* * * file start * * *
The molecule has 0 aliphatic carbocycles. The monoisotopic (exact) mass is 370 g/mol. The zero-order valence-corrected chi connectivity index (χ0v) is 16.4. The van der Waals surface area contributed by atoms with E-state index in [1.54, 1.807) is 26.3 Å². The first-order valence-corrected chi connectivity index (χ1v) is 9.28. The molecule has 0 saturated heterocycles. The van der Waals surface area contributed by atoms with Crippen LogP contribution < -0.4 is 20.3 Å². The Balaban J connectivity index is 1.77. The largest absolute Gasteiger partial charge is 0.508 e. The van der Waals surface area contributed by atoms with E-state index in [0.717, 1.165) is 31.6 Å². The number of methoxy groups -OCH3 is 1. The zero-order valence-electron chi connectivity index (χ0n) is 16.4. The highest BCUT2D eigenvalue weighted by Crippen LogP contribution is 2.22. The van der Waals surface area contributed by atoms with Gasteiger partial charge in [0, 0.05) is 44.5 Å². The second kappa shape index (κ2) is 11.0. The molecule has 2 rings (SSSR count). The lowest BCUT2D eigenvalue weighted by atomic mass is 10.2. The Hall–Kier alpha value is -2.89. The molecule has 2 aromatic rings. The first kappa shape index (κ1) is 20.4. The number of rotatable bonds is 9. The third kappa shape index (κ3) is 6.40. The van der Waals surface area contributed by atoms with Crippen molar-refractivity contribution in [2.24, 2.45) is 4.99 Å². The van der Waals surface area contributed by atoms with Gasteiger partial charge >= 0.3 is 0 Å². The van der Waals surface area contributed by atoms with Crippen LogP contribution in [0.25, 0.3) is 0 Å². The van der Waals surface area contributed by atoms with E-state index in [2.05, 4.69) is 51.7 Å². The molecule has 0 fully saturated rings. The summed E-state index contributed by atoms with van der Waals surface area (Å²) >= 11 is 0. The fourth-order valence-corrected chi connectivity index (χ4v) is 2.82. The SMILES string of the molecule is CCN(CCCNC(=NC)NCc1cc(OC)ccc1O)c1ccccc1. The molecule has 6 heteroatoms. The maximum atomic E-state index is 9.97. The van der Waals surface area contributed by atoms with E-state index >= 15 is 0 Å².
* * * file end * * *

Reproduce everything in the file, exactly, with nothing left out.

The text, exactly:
The molecule has 0 aliphatic carbocycles. The monoisotopic (exact) mass is 370 g/mol. The zero-order valence-corrected chi connectivity index (χ0v) is 16.4. The van der Waals surface area contributed by atoms with E-state index in [1.54, 1.807) is 26.3 Å². The first-order valence-corrected chi connectivity index (χ1v) is 9.28. The molecule has 0 saturated heterocycles. The van der Waals surface area contributed by atoms with Crippen LogP contribution < -0.4 is 20.3 Å². The Balaban J connectivity index is 1.77. The largest absolute Gasteiger partial charge is 0.508 e. The van der Waals surface area contributed by atoms with E-state index in [0.717, 1.165) is 31.6 Å². The number of methoxy groups -OCH3 is 1. The zero-order valence-electron chi connectivity index (χ0n) is 16.4. The highest BCUT2D eigenvalue weighted by Crippen LogP contribution is 2.22. The van der Waals surface area contributed by atoms with Gasteiger partial charge in [0, 0.05) is 44.5 Å². The second kappa shape index (κ2) is 11.0. The molecule has 2 rings (SSSR count). The lowest BCUT2D eigenvalue weighted by atomic mass is 10.2. The Hall–Kier alpha value is -2.89. The molecule has 2 aromatic rings. The first kappa shape index (κ1) is 20.4. The number of rotatable bonds is 9. The third kappa shape index (κ3) is 6.40. The van der Waals surface area contributed by atoms with Crippen molar-refractivity contribution in [2.24, 2.45) is 4.99 Å². The van der Waals surface area contributed by atoms with Gasteiger partial charge >= 0.3 is 0 Å². The van der Waals surface area contributed by atoms with Crippen LogP contribution in [0.25, 0.3) is 0 Å². The van der Waals surface area contributed by atoms with E-state index in [2.05, 4.69) is 51.7 Å². The molecule has 0 fully saturated rings. The summed E-state index contributed by atoms with van der Waals surface area (Å²) >= 11 is 0. The fourth-order valence-corrected chi connectivity index (χ4v) is 2.82. The SMILES string of the molecule is CCN(CCCNC(=NC)NCc1cc(OC)ccc1O)c1ccccc1. The molecule has 6 heteroatoms. The maximum atomic E-state index is 9.97. The van der Waals surface area contributed by atoms with E-state index >= 15 is 0 Å².